Sueyeun Juliette Lee
That Gorgeous Feeling
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A vivid life force surges through A Gorgeous Feeling asserting and affirming the bounty of social complexity in electrified fields of discourse, lived engagement, and cultural consciousness. This is tremendously rich language. Acting as lightning rods these poems feed energy along pathways of courageous, dissonant ethical charges. Sueyuen Juliette Lee unsettles illusions, pushes at questionable foregrounding elements, swerves, permeates, and injects syntax with intensified feeling. Her words have agency. These poems are full of finesse, radiance and are unsettlingly real.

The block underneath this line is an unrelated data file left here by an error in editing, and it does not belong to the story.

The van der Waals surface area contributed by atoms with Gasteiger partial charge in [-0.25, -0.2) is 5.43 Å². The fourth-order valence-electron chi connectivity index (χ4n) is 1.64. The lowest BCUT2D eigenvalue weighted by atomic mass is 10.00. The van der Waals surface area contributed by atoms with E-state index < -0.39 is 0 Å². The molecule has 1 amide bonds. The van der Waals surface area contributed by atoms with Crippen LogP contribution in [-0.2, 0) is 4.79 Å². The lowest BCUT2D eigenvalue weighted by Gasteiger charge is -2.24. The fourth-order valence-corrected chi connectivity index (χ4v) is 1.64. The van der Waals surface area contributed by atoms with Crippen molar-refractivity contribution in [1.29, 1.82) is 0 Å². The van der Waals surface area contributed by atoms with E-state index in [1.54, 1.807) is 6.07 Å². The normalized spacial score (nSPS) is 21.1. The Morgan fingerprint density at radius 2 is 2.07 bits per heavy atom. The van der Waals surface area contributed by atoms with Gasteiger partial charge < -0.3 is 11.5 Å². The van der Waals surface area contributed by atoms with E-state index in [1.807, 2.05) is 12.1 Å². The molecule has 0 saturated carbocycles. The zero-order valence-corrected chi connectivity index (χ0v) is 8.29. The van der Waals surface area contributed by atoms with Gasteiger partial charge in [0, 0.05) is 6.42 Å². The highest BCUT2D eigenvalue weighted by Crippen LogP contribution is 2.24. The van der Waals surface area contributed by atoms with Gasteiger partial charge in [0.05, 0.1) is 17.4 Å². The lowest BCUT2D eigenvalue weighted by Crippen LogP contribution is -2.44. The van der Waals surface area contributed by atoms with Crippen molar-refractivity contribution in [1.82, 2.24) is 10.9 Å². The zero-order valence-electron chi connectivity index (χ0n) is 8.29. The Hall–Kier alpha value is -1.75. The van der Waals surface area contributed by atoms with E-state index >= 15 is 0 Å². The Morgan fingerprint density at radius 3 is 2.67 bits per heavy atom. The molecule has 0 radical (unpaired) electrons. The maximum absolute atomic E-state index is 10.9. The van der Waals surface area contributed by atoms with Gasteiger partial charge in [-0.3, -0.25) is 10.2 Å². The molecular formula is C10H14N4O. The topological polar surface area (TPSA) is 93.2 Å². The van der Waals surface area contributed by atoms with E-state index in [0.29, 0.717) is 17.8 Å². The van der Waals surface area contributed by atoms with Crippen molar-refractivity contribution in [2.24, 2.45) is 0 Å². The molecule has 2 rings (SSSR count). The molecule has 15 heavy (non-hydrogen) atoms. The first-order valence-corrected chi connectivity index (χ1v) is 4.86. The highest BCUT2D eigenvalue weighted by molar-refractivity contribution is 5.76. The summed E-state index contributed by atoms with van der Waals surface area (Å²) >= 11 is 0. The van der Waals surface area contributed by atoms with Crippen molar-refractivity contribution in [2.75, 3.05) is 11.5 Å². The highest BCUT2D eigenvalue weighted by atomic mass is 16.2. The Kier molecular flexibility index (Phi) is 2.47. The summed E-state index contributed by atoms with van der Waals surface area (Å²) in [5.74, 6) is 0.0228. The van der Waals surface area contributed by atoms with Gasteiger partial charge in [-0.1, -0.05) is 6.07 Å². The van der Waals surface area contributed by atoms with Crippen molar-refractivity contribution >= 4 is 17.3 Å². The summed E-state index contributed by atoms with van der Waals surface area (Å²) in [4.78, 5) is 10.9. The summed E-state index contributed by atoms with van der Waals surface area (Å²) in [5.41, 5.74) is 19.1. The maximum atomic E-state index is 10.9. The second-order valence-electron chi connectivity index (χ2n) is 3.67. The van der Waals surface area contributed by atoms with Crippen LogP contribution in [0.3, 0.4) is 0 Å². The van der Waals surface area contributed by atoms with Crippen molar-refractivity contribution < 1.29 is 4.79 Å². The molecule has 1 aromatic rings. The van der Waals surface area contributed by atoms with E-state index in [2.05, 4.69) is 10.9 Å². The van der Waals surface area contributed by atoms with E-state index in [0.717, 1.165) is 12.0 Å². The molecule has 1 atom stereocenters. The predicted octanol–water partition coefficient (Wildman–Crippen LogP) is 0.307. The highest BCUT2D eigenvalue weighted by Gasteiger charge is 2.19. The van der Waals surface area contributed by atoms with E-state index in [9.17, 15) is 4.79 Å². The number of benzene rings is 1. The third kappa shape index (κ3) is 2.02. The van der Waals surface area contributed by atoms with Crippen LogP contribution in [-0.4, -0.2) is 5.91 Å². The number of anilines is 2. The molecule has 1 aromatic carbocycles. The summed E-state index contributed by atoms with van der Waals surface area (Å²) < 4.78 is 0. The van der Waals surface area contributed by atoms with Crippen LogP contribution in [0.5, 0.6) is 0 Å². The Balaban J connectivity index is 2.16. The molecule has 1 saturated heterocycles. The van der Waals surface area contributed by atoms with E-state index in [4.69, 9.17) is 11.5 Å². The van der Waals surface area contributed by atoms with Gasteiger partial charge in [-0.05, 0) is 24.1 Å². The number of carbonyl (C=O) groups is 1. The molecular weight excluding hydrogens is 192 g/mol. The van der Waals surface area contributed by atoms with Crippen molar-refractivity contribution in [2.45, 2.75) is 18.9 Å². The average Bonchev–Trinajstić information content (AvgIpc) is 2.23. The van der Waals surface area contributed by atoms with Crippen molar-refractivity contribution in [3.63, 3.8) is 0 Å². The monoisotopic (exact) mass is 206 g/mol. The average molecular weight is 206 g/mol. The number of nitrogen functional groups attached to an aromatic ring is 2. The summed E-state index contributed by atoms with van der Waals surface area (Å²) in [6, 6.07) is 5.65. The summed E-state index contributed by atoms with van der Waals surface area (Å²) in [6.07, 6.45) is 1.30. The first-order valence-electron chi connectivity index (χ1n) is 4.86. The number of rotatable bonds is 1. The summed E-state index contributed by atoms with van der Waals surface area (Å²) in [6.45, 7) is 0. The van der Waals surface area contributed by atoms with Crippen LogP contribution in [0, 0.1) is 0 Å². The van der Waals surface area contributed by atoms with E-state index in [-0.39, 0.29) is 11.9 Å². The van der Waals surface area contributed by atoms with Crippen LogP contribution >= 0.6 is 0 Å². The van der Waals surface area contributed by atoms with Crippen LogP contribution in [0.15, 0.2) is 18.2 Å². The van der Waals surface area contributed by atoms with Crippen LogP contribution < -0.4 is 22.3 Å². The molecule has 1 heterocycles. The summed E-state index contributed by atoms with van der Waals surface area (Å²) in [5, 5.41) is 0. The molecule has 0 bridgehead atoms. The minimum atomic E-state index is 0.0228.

What is that gorgeous feeling? Desire? Hatred? A fever induced by Senator Daniel Akaka? In Sueyeun Juliette Lee's capable hands, it's all of the above. Her poems move effortlessly from lyric solemnity to giddy play, resonating with the influences of Gertrude Stein, John Yau, and kung-fu movies. Lee looks out on a landscape of yellow fever, model-minority stereotypes, and political repression, but she chooses the mordant optimism of Kim Jong Il: "The situation is not as bad as it may appear." In cheeky odes to her cultural "heroes," from Toshiro Mifune to Daniel Dae Kim, Lee makes the surprising discovery that "Everything is brightness in this slanting eye." So listen up when Lee tells you to "Grab your ray guns and shades": she's staking her claim as the Margaret Cho of poetry, for whom "the joke is insatiable. / it rips and roars between and through."